The easy part of GM's bankruptcy was filing for it, now the hard work begins: How does such a monolith unwind and then reshape a brand that has been around longer that any consumer alive to consider it? New cars take at least a handful of years of gestation to get to market, but new brand images can take much longer and typically with more fickle results.
The new GM that will emerge from this reorganization - the so-called good GM - will consist of Chevy, Cadillac, Buick and GMC. Those are GM's strongest brands if you take a measurement at the nexus of perception and transaction.
But with those four comes a company with a much smaller footprint, and the leaves an opportunity for GM's competitors and their much stronger brands to take market share. GM will be in the unenviable position of trying to take back that share in the years ahead. And companies like Toyota, Honda, Hyundai and Nissan will not give it back easily if at all.
In this bailout the U.S. government is gambling - heavily - that GM's DNA has great cars in it we just never saw. Otherwise, why bail it out? If those cars are there, where have they been? And almost more importantly, does anyone in the U.S. car team understand the brand challenge?
My biggest concern lies in the assumption that the agony of GM's failure will somehow be cathartic enough to cause hidden sensibilities to emerge and great cars for the times with it. Yes, any large company can put its mind to a task and accomplish it with some legitimacy, but consumers know that the best cars come from companies that have an authentic mission. For the most part, GM's healthy competitors have that.
Yes, everyone from KIA to Mercedes makes an SUV these days, but seldom to the exclusion of what else they do really well. Thus their Audi's brand still means athletic, highly engineered cars; Mercedes means luxury, BMW means luxury performance and Toyota means your car will always start(with the Prius thrown in for extra credit, but that's Toyota.)
What GM must do is reorient consumers' perceptions of what its remaining four brands mean. And they each must mean something. Cadillac comes the closest, but what about Chevy? What is a Chevy? It's a large or small car or truck that is either high performance of rather slow and good looking or ugly. That's not very focused.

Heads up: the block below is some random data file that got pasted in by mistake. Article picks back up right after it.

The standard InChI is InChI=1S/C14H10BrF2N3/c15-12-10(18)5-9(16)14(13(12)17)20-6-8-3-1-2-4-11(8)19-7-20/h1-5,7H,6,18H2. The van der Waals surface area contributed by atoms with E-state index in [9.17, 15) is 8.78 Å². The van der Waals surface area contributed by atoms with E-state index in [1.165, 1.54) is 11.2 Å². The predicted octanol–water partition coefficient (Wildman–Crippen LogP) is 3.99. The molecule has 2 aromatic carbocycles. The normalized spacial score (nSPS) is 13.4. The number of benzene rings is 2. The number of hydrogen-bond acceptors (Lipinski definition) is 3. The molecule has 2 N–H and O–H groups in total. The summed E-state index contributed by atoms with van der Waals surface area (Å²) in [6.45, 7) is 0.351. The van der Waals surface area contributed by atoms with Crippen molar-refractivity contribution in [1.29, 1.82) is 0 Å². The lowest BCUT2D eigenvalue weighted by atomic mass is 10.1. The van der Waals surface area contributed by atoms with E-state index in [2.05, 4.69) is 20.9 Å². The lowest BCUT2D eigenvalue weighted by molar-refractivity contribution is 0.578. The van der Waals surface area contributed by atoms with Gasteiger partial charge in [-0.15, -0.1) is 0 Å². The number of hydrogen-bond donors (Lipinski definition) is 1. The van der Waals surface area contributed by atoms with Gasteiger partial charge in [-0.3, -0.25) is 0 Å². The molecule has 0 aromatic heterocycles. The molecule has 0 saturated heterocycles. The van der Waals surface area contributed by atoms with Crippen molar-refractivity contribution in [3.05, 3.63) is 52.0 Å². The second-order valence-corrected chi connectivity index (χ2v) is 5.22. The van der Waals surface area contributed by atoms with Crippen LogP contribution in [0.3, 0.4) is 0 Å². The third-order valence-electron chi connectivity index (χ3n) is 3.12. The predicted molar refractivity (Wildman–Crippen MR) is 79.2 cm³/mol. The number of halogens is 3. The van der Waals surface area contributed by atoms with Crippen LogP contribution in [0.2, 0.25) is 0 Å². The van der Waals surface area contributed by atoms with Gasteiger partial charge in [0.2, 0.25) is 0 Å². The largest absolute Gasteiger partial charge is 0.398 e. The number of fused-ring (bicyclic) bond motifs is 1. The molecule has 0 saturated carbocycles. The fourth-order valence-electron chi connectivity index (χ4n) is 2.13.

Interestingly Pontiac, Hummer, SAAB and Saturn are all brands that have much rather iconic brand equity, yet not the commercial success of the four that will remain in GM's quiver. So does the loss of those brands help or hurt GM?
n the sense that investors will hopefully rally behind a strong "GM", it is important to burnish the corporate brand via its portfolio and you might rue the loss of the four that are being dumped. To a much lesser degree, consumers are aware they are buying a GM product when they drive off a Chevy or Cadillac showroom, but primarily they are buying a Chevy or Cadillac.
The easiest way to reset the GM brand is a couple of hits, right off the bat. We see this in the technology industry all the time. A company can go from obscurity to celebrity with a single product. If GM rolls out even one car that consumers and the media lavish praise on without reservation, the game will almost change overnight. This is a big part of the stories of Apple, Amazon, Google, and a host of other technology firms that play in the fastest-moving, most malleable space in American commerce. I don't honestly see where GM will get that breakout hit that redefines it or any of its four chosen divisions, but nobody really saw the iPod coming, either.
Let's hope they've been hiding the next iPod in some back room all these years.